Todd talked with a couple from Australia for a while,
both warning yet encouraging them of the tracks ahead of us.
The couple asked questions and he shared his knowledge of the bike tracks in Rotorua. I didn’t catch a lot of what they were saying – mostly because it was mountain-bike talk, but also because it was mixed together with Australian and New Zealand slang all neatly wrapped up in Australian and New Zealand accents. After chatting with them, catching our breath and having a quick break from the sun, the couple nodded towards the trailhead, ushering us to go ahead.
I looked at the man with uneasy eyes. “Are you sure?” I said, “I’m really slow.”
“That’s okay, sweetheart,” He replied. “You’ve got a great teacher.”
So ahead we went.
Yesterday I went mountain biking for the first time. I paced back and forth on the orchard this morning, when Todd texted me, “Alright, I’m leaving now.” My stomach was full of butterflies and the familiar fog-like fear crept in. I was scared of embarrassing myself, of looking dorky or making a mistake or breaking a bone or not being quick enough. I was too focused on the “what ifs” instead of focusing on being real, and the reality is that I don’t have stories to my name here. No one looks at me and thinks, “Oh, that’s Mandy. She does x and she doesn’t do x.” Here, I’m just a name, a noun with no adjectives. Just one word. Just one body. Just me.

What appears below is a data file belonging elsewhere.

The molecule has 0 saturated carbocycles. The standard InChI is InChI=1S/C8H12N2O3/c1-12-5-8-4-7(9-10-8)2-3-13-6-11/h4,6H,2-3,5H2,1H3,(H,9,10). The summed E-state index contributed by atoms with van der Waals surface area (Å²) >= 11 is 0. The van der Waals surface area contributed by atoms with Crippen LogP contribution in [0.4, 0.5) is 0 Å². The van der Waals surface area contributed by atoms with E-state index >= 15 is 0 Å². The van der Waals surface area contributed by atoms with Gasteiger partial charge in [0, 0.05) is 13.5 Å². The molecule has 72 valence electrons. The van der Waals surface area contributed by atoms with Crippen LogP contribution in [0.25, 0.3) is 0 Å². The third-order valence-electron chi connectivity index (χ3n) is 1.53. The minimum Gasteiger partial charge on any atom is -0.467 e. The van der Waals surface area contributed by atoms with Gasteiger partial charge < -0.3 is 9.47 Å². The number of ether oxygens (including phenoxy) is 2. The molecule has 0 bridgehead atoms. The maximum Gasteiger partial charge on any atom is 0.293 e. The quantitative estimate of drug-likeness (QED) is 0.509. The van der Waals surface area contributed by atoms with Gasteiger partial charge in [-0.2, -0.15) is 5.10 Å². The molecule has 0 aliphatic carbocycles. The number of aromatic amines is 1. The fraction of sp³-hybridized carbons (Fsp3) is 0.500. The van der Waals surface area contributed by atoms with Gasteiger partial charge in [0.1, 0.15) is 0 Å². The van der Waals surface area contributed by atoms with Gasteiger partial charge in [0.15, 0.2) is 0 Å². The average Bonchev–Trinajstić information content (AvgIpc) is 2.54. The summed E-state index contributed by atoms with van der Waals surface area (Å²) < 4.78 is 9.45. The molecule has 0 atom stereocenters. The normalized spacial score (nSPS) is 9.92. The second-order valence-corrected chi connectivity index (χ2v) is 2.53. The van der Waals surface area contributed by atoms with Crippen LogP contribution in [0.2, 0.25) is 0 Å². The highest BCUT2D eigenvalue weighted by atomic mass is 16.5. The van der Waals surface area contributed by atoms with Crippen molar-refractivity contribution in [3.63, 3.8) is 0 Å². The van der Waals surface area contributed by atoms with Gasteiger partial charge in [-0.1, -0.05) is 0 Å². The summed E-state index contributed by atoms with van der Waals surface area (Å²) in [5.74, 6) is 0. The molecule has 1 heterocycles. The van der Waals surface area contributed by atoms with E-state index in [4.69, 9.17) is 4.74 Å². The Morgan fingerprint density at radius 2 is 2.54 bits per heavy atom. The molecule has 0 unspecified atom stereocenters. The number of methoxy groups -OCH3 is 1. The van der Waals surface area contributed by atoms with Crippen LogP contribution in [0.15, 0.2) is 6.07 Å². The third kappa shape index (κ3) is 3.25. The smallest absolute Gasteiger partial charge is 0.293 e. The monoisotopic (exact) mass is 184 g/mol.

And so I let the butterflies fly and I flew with them. Because we aren’t born with zones around us to keep us “safe” – we aren’t placed in a construction zone with keep out signs and no trespassing boundaries and strategically laid out orange cones. We are born curious. We are born seeing and wondering, not glancing and accepting. We are the construction zone, and we learn to place the cones accordingly. As we build and grow we feel safe in those zones. We build within them.
Maybe the cones you set up around you give you enough space to wander. For me, the risk of what lie outside of the cones, the risk of the fields beyond the no trespassing signs, was greater than the comfort and safety of building within them.
That is why I’m here, and that is why I spent the day with Todd, grinding uphill for ages to “shred” around berms and switchbacks and flail over tree roots.